Review – China’s Foreign Political and Economic Relations

China’s Foreign Political and Economic Relations: An Unconventional Global Power
Sebastian Heilmann & Dirk H. Schmidt
Rowman & Littlefield, 2014

China is rising and we want to understand it. We have followed China’s economic rise with great (and greedy) interest, but also its foreign, security and domestic policies. Since the book has been written things have evolved further. In particular, there has been a long ongoing process to put a new Chinese leadership in place, headed by Xi Jinping. Now, we have even more the feeling there is a lack of understanding about what is going on inside the Forbidden City. Here Sebastian Heilmann’s and Dirk Schmidt’s book helps. The authors provide insights into China’s foreign, security, and economic policy, without imposing their own opinions on the readers and thus allowing them to form their own.

October 2014, China’s economy overtook the US as the world’s largest economy on purchasing power basis (says the International Monetary Fund).[1] Many have foreseen this, as China’s economic growth accelerated year by year almost steadily for the past three decades since Deng Xiaoping opened the Chinese market at the end of the 1970s. Since 2009, China is Exportweltmeister, in 2014 exporting and importing goods worth more than $4 trillion (in 2013).[2] China’s integration in the world economy has benefited many countries, but the resulting interdependence has become a source for concerns too.

China’s growth slowed down to an estimated 7.4 percent in 2014, according to the World Bank, which also foresees a further drop to 6.9 percent by 2017.[3] It is not yet clear if a debt crisis or even a large-scale financial and economic crisis could hit China in the near- to-long-term future, but relenting growth is inevitable. This might not have solely negative effects – it might also provide the chance to stabilise the market at slower growth. The apparent weakness could work to support economic growth and market confidence. Private investment could be allowed in finance, telecommunications, infrastructure, and would be to the benefit of foreign investors and businesses.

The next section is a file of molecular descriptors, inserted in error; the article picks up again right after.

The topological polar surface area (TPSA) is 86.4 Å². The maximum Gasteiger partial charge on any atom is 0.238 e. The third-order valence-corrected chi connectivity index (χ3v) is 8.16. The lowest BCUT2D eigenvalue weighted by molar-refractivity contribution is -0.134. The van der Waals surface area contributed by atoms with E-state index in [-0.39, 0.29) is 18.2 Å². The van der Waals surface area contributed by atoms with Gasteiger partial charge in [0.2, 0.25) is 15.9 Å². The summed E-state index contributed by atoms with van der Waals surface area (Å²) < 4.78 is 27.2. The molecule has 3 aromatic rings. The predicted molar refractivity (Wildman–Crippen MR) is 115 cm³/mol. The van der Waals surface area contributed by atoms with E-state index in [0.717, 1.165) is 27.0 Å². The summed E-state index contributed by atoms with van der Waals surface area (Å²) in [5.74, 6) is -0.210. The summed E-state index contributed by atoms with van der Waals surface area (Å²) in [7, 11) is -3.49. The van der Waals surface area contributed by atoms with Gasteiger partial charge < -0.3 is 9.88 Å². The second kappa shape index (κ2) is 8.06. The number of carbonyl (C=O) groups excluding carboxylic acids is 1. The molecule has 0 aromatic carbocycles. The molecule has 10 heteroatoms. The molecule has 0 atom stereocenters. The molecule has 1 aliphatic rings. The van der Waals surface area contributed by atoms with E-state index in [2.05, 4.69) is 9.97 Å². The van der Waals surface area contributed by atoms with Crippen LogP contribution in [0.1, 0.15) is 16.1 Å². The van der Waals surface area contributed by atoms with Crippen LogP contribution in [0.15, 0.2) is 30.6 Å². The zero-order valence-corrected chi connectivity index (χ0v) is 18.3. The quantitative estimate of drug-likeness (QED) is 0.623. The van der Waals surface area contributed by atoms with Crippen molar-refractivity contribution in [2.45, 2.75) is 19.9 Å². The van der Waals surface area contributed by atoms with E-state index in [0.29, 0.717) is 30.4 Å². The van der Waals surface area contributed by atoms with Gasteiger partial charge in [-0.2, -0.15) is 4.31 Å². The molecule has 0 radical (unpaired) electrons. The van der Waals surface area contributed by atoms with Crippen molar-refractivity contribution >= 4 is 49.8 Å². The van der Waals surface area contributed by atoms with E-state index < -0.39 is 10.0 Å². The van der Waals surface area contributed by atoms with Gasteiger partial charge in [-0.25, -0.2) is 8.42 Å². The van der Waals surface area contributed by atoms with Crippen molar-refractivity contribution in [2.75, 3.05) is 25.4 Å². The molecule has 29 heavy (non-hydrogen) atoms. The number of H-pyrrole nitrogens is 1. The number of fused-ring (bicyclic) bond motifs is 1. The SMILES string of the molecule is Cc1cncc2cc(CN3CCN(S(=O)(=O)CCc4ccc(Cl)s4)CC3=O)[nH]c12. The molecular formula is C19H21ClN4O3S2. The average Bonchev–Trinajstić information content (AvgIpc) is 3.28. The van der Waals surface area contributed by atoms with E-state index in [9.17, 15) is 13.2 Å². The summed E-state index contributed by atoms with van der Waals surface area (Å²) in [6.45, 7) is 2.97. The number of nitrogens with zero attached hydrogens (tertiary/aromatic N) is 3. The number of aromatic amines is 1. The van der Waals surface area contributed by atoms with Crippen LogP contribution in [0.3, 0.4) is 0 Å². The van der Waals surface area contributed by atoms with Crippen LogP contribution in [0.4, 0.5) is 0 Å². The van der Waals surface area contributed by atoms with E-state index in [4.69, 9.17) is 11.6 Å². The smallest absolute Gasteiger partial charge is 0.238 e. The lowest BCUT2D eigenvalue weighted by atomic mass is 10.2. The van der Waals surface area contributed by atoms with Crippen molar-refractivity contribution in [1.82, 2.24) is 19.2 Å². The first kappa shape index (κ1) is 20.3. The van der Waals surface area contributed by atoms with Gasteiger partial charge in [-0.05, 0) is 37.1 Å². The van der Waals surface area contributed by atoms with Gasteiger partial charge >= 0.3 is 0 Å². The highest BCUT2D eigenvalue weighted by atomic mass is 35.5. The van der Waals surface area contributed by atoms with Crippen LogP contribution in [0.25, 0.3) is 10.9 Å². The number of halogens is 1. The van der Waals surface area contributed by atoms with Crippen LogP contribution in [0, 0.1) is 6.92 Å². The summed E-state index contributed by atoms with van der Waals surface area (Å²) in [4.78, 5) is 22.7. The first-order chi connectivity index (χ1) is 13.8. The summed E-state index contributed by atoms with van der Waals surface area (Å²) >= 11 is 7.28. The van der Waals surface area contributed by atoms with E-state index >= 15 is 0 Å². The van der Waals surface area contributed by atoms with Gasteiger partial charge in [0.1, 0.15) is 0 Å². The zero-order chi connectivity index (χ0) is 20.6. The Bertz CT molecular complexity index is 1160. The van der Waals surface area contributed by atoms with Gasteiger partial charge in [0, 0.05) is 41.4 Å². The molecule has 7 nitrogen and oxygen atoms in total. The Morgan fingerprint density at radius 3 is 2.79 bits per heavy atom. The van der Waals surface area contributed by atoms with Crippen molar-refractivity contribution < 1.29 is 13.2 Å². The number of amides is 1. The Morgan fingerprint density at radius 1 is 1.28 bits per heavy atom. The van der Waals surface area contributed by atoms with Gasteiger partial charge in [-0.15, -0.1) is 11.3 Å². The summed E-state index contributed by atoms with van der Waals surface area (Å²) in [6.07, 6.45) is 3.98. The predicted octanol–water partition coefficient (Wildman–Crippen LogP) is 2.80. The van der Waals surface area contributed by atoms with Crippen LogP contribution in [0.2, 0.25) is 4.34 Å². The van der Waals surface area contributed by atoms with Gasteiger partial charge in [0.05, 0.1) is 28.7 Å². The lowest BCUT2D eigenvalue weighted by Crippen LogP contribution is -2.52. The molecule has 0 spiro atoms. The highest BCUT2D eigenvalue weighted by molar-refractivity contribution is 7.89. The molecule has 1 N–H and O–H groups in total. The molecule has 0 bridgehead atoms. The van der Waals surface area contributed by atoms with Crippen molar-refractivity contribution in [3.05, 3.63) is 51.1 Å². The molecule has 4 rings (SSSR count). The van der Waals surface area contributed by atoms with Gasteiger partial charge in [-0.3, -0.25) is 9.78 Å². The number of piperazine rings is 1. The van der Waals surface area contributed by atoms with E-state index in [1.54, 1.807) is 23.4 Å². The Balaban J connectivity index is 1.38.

For this to happen, reforms are needed, and the Chinese leadership has acknowledged that at the momentous Third Plenum of the 18th Central Committee in November 2013. The Chinese leadership affirmed its commitment to open (some) markets, to financial and fiscal reform, to fight corruption at all levels, to combat the environmental crisis, to improve social standards and rights – just to name a few. By beginning of 2015, the reality looks different. Those reforms that have been implemented were in progress anyway, such as shutting down labour camps, or relaxing the one-child policy. The market has not (yet) been given a “decisive role” in the economy, state-owned enterprises (SOEs) have not been deregulated, and the first test-run for a free-trade zone in China – the Shanghai Free Trade Zone (FTZ) – was a disappointment to many foreign companies as they met largely the same restrictions as before.[4] Whether the Chinese government, having to face such intense domestic resistance (even within the Party), will be able to implement the reforms needed to establish a more sustainable model, remains to be seen.

China’s trade, currency and FDI policy; its speed in becoming a truly global economic player, but also potential frictions, are outlined in Heilmann’s and Schmidt’s book. They also point out that due to economic interdependencies, China’s relations with other countries have shifted both ways – for the better and the worse. China’s bilateral relations with South Korea are “at their best in history” as Xi stated last summer.[5] China’s relations with North Korea on the other hand seem to have cooled since the seemingly ill-tempered Kim Jong-Un succeeded his father.

With Japan, as Chinese vice Foreign Minister Fu Ying assessed about a year ago, China’s relations were “probably at its worst”.[6] In the South China Sea we find dozens of intersecting territorial and maritime claims, in which China’s nine-dash line – claiming most of the South China Sea – takes a major part. In 2013, the Philippines government called on the Permanent Court of Arbitration at The Hague to take up China’s territorial claims in the South China Sea. A Chinese oilrig placed in waters claimed by Vietnam led to a another crisis in May 2014, when Chinese and Vietnamese ships confronted each other, followed by (partly violent) anti-China riots in, and the evacuation of Chinese workers from Vietnam. Two months later, China therefore its oilrig, and has since sent some friendlier signals to Hanoi.